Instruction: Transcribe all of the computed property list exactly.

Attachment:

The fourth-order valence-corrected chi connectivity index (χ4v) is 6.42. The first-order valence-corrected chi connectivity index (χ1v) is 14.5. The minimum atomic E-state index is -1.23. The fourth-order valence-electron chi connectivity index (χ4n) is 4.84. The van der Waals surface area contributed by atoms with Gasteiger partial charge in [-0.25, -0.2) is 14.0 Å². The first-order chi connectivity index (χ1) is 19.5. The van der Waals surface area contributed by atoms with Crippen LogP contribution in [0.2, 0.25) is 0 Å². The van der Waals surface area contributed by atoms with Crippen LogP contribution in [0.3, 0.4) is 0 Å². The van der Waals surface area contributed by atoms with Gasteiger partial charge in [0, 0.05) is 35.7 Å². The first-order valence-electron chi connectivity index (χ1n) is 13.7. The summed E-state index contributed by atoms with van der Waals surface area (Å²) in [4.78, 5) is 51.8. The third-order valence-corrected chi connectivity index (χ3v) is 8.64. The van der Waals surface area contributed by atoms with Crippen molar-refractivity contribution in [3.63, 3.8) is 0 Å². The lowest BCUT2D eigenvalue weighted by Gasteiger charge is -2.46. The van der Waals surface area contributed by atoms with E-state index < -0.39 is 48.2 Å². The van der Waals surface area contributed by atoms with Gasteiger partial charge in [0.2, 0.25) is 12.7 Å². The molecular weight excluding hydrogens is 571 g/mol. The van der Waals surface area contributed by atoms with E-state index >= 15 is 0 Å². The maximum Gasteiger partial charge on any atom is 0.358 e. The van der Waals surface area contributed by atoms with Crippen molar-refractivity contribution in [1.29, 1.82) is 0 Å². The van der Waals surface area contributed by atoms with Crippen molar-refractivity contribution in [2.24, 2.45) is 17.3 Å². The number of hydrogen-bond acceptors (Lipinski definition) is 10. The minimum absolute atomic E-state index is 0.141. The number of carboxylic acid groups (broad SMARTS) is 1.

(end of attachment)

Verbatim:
The fourth-order valence-corrected chi connectivity index (χ4v) is 6.42. The first-order valence-corrected chi connectivity index (χ1v) is 14.5. The minimum atomic E-state index is -1.23. The fourth-order valence-electron chi connectivity index (χ4n) is 4.84. The van der Waals surface area contributed by atoms with Gasteiger partial charge in [-0.25, -0.2) is 14.0 Å². The first-order chi connectivity index (χ1) is 19.5. The van der Waals surface area contributed by atoms with Crippen LogP contribution in [0.2, 0.25) is 0 Å². The van der Waals surface area contributed by atoms with Crippen LogP contribution in [0.3, 0.4) is 0 Å². The van der Waals surface area contributed by atoms with Gasteiger partial charge in [0, 0.05) is 35.7 Å². The first-order valence-electron chi connectivity index (χ1n) is 13.7. The summed E-state index contributed by atoms with van der Waals surface area (Å²) in [4.78, 5) is 51.8. The third-order valence-corrected chi connectivity index (χ3v) is 8.64. The van der Waals surface area contributed by atoms with Crippen molar-refractivity contribution in [3.63, 3.8) is 0 Å². The lowest BCUT2D eigenvalue weighted by Gasteiger charge is -2.46. The van der Waals surface area contributed by atoms with E-state index < -0.39 is 48.2 Å². The van der Waals surface area contributed by atoms with Gasteiger partial charge in [0.2, 0.25) is 12.7 Å². The molecular weight excluding hydrogens is 571 g/mol. The van der Waals surface area contributed by atoms with E-state index >= 15 is 0 Å². The maximum Gasteiger partial charge on any atom is 0.358 e. The van der Waals surface area contributed by atoms with Crippen molar-refractivity contribution in [1.29, 1.82) is 0 Å². The van der Waals surface area contributed by atoms with Crippen molar-refractivity contribution in [2.24, 2.45) is 17.3 Å². The number of hydrogen-bond acceptors (Lipinski definition) is 10. The minimum absolute atomic E-state index is 0.141. The number of carboxylic acid groups (broad SMARTS) is 1.